at The World Trade Center, The Pentagon, at Shanksville and on those airplanes.
We are faced with the grim reality of taking a big gulp and trying to move forward. All we can do is remember each of these Heroes. Remember the Pilots, Passengers & Flight Attendants who boarded those planes that morning of the 11th with the simple goal of reaching their destinations. Remember the Wall Street Brokers who kept our economy going strong - the busboys at Windows on the World who worked so hard for little pay but hoped one day for a better life - the janitors who made the marble shine - the secretaries and clerks that ran the front desks of all those offices - the mail room workers - the bike messengers who were dropping things off at WTC and just happened to be at the wrong place at the wrong time - the visitors from numerous states who were assembled for a breakfast conference at Windows on the World and probably wanted to visit Chinatown & Times Square during their trip to New York - the security guards who tried to always keep the Towers safe - the government workers and interns at the Pentagon who had no idea what would happen that morning when they swiped their I.D. cards - Trade Center workers like Jimmy Quinn, a 24-year-old victim who used to beam with pride when he told his friends how he loved working in the North Tower. So many people - so many cultures - so many stories - so many races. So much loss. It is and will always be incomprehensible. One story that always breaks my heart is that of Andrea Haberman, a 24-year-old woman who worked for Carr Futures on the 92nd floor. She worked for Carr in Chicago and was transferred to New York City, which she was excited about. The morning of September 11, 2001, was Andrea's first day at work and she arrived early to impress her bosses. She arrived at 8AM sharp and 46 minutes later American Airilines flight 11 smashed into her Tower. She had no chance at escape as that first plane severed all the stairwell exits. Her parents, Gordon & Kathy Haberman of Wisconsin never had a chance to speak to their daughter that morning. Yes, it is an emotional story and there are many more like it. It humbled me.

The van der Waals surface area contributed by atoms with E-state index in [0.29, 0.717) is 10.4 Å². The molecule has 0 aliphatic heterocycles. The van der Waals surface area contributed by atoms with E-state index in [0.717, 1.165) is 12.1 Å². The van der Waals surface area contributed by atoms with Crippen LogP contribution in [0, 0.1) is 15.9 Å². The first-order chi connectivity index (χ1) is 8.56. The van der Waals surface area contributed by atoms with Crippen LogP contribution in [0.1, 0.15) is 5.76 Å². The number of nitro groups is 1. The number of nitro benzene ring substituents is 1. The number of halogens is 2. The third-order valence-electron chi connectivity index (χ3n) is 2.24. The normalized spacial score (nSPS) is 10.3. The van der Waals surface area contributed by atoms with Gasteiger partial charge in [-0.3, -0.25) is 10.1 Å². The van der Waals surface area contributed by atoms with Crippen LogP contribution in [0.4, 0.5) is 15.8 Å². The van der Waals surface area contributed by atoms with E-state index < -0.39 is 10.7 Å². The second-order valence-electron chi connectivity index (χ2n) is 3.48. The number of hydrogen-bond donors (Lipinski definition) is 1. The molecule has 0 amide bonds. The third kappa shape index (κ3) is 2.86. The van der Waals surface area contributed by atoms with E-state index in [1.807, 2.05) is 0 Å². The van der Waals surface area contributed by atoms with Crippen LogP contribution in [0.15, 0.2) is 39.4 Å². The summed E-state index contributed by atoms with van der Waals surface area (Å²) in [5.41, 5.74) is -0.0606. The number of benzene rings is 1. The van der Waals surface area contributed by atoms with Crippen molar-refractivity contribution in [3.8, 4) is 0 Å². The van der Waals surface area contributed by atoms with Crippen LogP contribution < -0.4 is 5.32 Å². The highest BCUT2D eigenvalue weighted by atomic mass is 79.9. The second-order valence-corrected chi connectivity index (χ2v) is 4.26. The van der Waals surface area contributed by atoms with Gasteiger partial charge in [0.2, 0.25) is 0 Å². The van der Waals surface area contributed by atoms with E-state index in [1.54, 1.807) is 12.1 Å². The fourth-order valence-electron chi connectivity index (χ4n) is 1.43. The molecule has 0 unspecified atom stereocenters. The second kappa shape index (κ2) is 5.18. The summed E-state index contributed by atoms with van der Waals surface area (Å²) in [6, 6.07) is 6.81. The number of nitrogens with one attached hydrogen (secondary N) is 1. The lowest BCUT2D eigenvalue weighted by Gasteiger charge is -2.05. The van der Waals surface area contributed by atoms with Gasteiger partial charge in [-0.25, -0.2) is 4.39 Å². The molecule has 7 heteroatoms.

day in February, 2002, after work, I went to have a beer with Tommy, a 62-year-old
firefighter working at Ground Zero. On our way to Brady's Bar, we walked past
a street and he stopped. He said, "Gary, you see this street here? I will
never forget it - it was soon after the South Tower had collapsed & everyone
was running." Tommy pointed, "Right over there was a little old lady
lying on the ground with a piece of the airplane landing gear beside her. It had